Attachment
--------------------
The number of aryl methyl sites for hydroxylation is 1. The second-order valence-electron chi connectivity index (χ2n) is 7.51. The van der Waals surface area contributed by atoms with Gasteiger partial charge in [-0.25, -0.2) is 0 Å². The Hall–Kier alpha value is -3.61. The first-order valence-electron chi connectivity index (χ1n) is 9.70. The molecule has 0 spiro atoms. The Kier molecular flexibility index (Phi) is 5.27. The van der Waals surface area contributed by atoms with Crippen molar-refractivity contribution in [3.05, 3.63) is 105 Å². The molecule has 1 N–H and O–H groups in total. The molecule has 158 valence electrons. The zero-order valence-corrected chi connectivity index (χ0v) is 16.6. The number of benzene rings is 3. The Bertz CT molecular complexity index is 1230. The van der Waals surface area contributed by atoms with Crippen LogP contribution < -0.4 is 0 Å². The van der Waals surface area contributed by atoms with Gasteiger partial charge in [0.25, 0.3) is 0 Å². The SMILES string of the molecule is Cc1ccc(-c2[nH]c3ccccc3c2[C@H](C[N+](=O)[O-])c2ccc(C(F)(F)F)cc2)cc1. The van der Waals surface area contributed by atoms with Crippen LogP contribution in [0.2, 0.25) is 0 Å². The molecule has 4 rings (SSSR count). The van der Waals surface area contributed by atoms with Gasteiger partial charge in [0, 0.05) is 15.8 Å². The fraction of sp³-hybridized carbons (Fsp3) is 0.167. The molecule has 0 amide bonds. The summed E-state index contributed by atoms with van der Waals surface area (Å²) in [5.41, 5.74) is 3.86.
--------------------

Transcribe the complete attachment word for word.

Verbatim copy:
The number of aryl methyl sites for hydroxylation is 1. The second-order valence-electron chi connectivity index (χ2n) is 7.51. The van der Waals surface area contributed by atoms with Gasteiger partial charge in [-0.25, -0.2) is 0 Å². The Hall–Kier alpha value is -3.61. The first-order valence-electron chi connectivity index (χ1n) is 9.70. The molecule has 0 spiro atoms. The Kier molecular flexibility index (Phi) is 5.27. The van der Waals surface area contributed by atoms with Crippen molar-refractivity contribution in [3.05, 3.63) is 105 Å². The molecule has 1 N–H and O–H groups in total. The molecule has 158 valence electrons. The zero-order valence-corrected chi connectivity index (χ0v) is 16.6. The number of benzene rings is 3. The Bertz CT molecular complexity index is 1230. The van der Waals surface area contributed by atoms with Crippen LogP contribution < -0.4 is 0 Å². The van der Waals surface area contributed by atoms with Gasteiger partial charge in [0.25, 0.3) is 0 Å². The SMILES string of the molecule is Cc1ccc(-c2[nH]c3ccccc3c2[C@H](C[N+](=O)[O-])c2ccc(C(F)(F)F)cc2)cc1. The van der Waals surface area contributed by atoms with Crippen LogP contribution in [0.2, 0.25) is 0 Å². The molecule has 4 rings (SSSR count). The van der Waals surface area contributed by atoms with Gasteiger partial charge in [0, 0.05) is 15.8 Å². The fraction of sp³-hybridized carbons (Fsp3) is 0.167. The molecule has 0 amide bonds. The summed E-state index contributed by atoms with van der Waals surface area (Å²) in [5.41, 5.74) is 3.86.